8. John Frusciante
The Red Hot Chili Peppers have had many guitarists, but Frusciante is a talismanic figure in the band’s 38-year history. The guitarist was a teenage RHCP fan with little experience beyond bedroom playing when he joined the group in 1988.
His various tenures with the group have yielded the band’s biggest record – Mothers Milk, Blood Sugar Sex Magik, Californication and By The Way – yet he has also had an expansive solo career that has explored all manner of creative (and less commercially viable) corners. In 2004 he released no less than six albums and he spent the last decade making electronic music.
However, his guitar playing is the expressive core of RHCP’s biggest hits. A responsive, instinctive player he weaves lines around the rock solid rhythm section of Flea and Chad Smith. He seems equally at home strumming on his Strat as he is with fast-muted funk passages, huge bends and improvised Hendrix-like leads.
9. Randy Rhoads
The 80s did not leave the world short of awe-inspiring guitarists. Eddie Van Halen’s ascendence famously sent even the most confident players back to their bedrooms for the first part of the decade and guitar solos filled the charts, but Randy Rhoads was something else entirely.
A quiet kid raised on a diet of The Beatles and Rolling Stones, he had a revelatory moment watching an early Alice Cooper show and began to practice the dark arts of hard rock.
In 1980, Rhoads crossed paths with Ozzy Osbourne, who was still drifting in the wake of being fired from Black Sabbath a year earlier. It’s no exaggeration to say that the collaboration completely revived the career of the ex-Sabbath man. Rhoads neo-classical know-how brought a level of musicality that was the perfect counterpoint to Osbourne’s feral energy. It allowed Rhoads to spot and sidestep the cliches in metal at a point when it desperately needed a shot in the arm.
Crazy Train and Mr Crowley quickly became his calling cards: the former’s energetic, peddling opening riff and the latter’s spontaneous, operatic shred sounding at once dramatic and fresh. It set the template for Ozzy’s output for a longtime after.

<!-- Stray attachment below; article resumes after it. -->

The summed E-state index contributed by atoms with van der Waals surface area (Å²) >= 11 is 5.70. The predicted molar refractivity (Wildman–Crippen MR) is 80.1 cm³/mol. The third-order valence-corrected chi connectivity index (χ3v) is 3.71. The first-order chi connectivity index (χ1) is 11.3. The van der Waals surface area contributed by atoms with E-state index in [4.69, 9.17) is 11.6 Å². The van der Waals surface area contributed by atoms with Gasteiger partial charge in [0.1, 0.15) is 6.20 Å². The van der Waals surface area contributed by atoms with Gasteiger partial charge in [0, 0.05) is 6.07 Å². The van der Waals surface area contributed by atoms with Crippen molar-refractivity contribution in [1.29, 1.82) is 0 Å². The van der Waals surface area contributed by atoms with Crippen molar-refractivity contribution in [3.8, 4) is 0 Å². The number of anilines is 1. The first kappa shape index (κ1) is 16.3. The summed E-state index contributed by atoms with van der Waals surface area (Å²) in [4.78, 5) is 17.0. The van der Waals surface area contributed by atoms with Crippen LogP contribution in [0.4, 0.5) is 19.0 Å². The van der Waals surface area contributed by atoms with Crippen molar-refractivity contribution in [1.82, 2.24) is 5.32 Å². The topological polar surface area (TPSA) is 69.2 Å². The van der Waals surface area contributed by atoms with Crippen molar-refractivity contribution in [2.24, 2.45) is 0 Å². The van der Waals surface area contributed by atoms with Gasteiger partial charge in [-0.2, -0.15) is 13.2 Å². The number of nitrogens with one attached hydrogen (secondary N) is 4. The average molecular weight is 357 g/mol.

10. The Edge
David Howell Evans, AKA The Edge, is the guitarist who made minimalism masterful. U2 emerged into a musical landscape that had been levelled by punk’s slash ’n’ burn. They took the politics and the direct musicality of that movement – admiring bands like The Clash and The Ramones – making a virtue of their limitations, building sparse arrangements into atmospheric anthems, devoid of six-string showboating or complex arrangements.
The Edge uses harmony like another band member, layering open strings, muted strums and arpeggios with delays from his EHX Memory Man to construct huge sounds. He understands that to make a guitar fill an arena, you need to leave space for it to reverberate, rather than fill in the arrangement with thick chords. As such The Edge has become perhaps the ultimate example of the guitarist who knows it’s the notes that you don’t play that count the most.
11. Tom Morello
In 1991, when Rage Against The Machine released their first album, Tom Morello seemed to arrive fully formed.
In reality, he’d been working on his playing for years, combining the influence of Run DMC and Public Enemy, alongside big-riffing rock acts like Led Zeppelin, Black Sabbath and Iron Maiden. He’d even been signed to Geffen Records with his previous band, Lock Up.
It meant that when the stars finally aligned with RATM, Morello was ready to fire on all cylinders. Killing In The Name, Wake Up, Bulls On Parade, Know Your Enemy, Bombtrack, Bullet In Your Head, Testify, Sleep Now In the Fire – there’s not another guitarist who wrote more consistently iconic riffs throughout the 90s.
More than that, Morello took inspiration from hip hop’s great samplers to open up the guitar, using just five pedals to create a world of atmospherics: sirens, helicopters, DJ scratches all became grist to the mill.
If you read a guitar magazine in the late 90s, odds on there’d be a reader who wanted to learn how to scratch like Tom, or how he got the harmonica tone on Guerrilla Radio – the sign of any true icon-in-the-making.